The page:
January 6, 2011
The Thomas Jefferson Democratic Club: lasting connections to a Brooklyn power base have meant Atlantic Yards support
Atlantic Yards Report
Norman Oder takes a look at the history of the Thomas Jefferson Democratic Club, a veritable factory for the minting of sleazy politicians, slimy political operatives and Atlantic Yards enthusiasts.
Within the amazingly (and disturbingly) detailed 1988 book, City for Sale: Ed Koch and the Betrayal of New York, by Jack Newfield (R.I.P.) and Wayne Barrett, just let go by the Village Voice, is a highly unflattering portrayal of Meade Esposito, for 15 years the chair of the county Democratic Party until his resignation in 1984 (and his later conviction in an influence-peddling scandal).
Esposito's homebase was the Thomas Jefferson Democratic Club in Canarsie, described in the book as "patronage-rich."
The AY connection
What's the Atlantic Yards connection? Well, the club remains one of the city's most powerful, and longstanding ties among those spawned by the club mean support for Atlantic Yards.
Specifically, Forest City Ratner Executive VP Bruce Bender, a former chief of staff to City Council Speaker Peter Vallone, comes out of the club, as Matthew Schuerman of the Observer pointed out 5/31/06.
And that's partly why politicians from southern Brooklyn, like Carl Kruger (under investigation, and a beneficiary of Ratner campaign cash), Marty Golden, Lew Fidler, Mike Nelson, and Alan Maisel, have been staunch supporters of Atlantic Yards, even though it's hardly a priority for their constituents.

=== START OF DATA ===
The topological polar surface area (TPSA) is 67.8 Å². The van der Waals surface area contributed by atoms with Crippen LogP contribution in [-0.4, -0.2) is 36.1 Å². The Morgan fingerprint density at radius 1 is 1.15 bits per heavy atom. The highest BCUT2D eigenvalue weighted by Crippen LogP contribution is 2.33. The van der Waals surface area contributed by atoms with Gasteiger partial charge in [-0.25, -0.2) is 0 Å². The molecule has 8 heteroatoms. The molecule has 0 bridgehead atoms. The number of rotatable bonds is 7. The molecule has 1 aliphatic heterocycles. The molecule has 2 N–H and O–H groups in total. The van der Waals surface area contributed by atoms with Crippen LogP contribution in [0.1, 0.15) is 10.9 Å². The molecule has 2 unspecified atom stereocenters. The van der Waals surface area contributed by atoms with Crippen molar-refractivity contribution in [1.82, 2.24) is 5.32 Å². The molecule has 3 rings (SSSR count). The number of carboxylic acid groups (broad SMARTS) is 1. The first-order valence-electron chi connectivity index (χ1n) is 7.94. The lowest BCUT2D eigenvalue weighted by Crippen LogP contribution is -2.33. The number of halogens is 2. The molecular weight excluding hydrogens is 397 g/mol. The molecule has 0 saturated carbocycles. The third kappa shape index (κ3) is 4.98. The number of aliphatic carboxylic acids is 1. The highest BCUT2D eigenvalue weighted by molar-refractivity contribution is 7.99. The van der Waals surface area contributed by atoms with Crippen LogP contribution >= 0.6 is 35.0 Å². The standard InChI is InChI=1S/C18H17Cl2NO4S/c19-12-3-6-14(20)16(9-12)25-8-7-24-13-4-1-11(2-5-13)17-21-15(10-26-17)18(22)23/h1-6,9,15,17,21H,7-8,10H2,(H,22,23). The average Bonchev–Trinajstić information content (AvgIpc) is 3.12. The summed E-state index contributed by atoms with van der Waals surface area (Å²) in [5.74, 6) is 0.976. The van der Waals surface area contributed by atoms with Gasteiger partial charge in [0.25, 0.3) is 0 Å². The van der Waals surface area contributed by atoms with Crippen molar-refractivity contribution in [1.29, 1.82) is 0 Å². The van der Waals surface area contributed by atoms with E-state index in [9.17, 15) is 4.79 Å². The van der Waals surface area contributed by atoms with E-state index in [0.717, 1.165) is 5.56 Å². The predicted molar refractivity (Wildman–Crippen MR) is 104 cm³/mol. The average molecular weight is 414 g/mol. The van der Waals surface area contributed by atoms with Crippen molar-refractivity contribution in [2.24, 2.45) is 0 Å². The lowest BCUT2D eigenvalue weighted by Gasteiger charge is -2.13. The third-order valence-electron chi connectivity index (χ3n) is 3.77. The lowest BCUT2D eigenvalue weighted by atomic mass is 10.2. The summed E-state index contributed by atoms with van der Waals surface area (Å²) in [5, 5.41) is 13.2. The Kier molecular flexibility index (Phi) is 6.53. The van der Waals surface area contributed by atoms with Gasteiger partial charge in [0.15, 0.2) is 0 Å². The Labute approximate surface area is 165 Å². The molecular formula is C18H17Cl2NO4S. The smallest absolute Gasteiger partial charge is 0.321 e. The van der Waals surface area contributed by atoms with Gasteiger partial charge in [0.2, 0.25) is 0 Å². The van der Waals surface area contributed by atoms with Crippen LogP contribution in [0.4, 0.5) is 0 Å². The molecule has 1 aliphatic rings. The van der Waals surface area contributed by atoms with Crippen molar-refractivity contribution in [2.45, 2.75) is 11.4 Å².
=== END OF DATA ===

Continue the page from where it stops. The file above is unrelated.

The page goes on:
And that's partly why the New York Times reported, 12/18/06, that it was unlikely that Assembly Speaker Sheldon Silver, as a member of the Public Authorities Control Board (PACB), would block Atlantic Yards:
“I’ve articulated my concerns to the speaker in writing, and beyond that, I think it would be counterproductive at this time to discuss the matter publicly,” said Mr. Jeffries, who said he was “confident” that Mr. Silver would take into account the views of the Brooklyn delegation.
That includes, however, a cluster of state lawmakers from south Brooklyn, who are almost unequivocal in their support of the project as it now stands. Forest City Ratner’s chief lobbyist, Bruce Bender, is close to those members; like many of them, he began his career in the area’s leading political organization, the Thomas Jefferson Democratic Club.
NoLandGrab: Thomas Jefferson would surely be thrilled that his name has been appropriated by these paragons of democratic principles.
Posted by eric at January 6, 2011 10:23 AM